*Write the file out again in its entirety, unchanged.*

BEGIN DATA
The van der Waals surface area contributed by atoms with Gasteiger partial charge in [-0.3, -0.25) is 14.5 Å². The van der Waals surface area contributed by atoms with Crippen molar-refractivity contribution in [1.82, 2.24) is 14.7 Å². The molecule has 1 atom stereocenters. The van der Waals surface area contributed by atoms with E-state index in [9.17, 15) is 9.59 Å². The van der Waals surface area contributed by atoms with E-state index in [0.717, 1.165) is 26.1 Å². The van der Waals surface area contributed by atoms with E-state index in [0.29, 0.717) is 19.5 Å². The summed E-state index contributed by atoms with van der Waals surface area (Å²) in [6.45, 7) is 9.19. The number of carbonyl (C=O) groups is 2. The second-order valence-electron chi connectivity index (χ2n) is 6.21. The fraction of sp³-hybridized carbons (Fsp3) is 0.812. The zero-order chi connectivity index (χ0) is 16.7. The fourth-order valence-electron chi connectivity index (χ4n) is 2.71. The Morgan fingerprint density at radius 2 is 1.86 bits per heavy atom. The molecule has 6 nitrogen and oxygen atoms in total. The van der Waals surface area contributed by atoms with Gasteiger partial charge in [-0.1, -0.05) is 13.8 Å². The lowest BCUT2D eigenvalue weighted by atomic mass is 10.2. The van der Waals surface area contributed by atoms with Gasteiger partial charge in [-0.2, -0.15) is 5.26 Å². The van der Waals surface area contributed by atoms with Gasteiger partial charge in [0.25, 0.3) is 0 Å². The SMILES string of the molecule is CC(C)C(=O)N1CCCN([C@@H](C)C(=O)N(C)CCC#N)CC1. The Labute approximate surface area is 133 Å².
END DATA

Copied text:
The van der Waals surface area contributed by atoms with Gasteiger partial charge in [-0.3, -0.25) is 14.5 Å². The van der Waals surface area contributed by atoms with Crippen molar-refractivity contribution in [1.82, 2.24) is 14.7 Å². The molecule has 1 atom stereocenters. The van der Waals surface area contributed by atoms with E-state index in [9.17, 15) is 9.59 Å². The van der Waals surface area contributed by atoms with E-state index in [0.717, 1.165) is 26.1 Å². The van der Waals surface area contributed by atoms with E-state index in [0.29, 0.717) is 19.5 Å². The summed E-state index contributed by atoms with van der Waals surface area (Å²) in [6.45, 7) is 9.19. The number of carbonyl (C=O) groups is 2. The second-order valence-electron chi connectivity index (χ2n) is 6.21. The fraction of sp³-hybridized carbons (Fsp3) is 0.812. The zero-order chi connectivity index (χ0) is 16.7. The fourth-order valence-electron chi connectivity index (χ4n) is 2.71. The Morgan fingerprint density at radius 2 is 1.86 bits per heavy atom. The molecule has 6 nitrogen and oxygen atoms in total. The van der Waals surface area contributed by atoms with Gasteiger partial charge in [-0.1, -0.05) is 13.8 Å². The lowest BCUT2D eigenvalue weighted by atomic mass is 10.2. The van der Waals surface area contributed by atoms with Gasteiger partial charge in [-0.2, -0.15) is 5.26 Å². The van der Waals surface area contributed by atoms with Gasteiger partial charge in [0.25, 0.3) is 0 Å². The SMILES string of the molecule is CC(C)C(=O)N1CCCN([C@@H](C)C(=O)N(C)CCC#N)CC1. The Labute approximate surface area is 133 Å².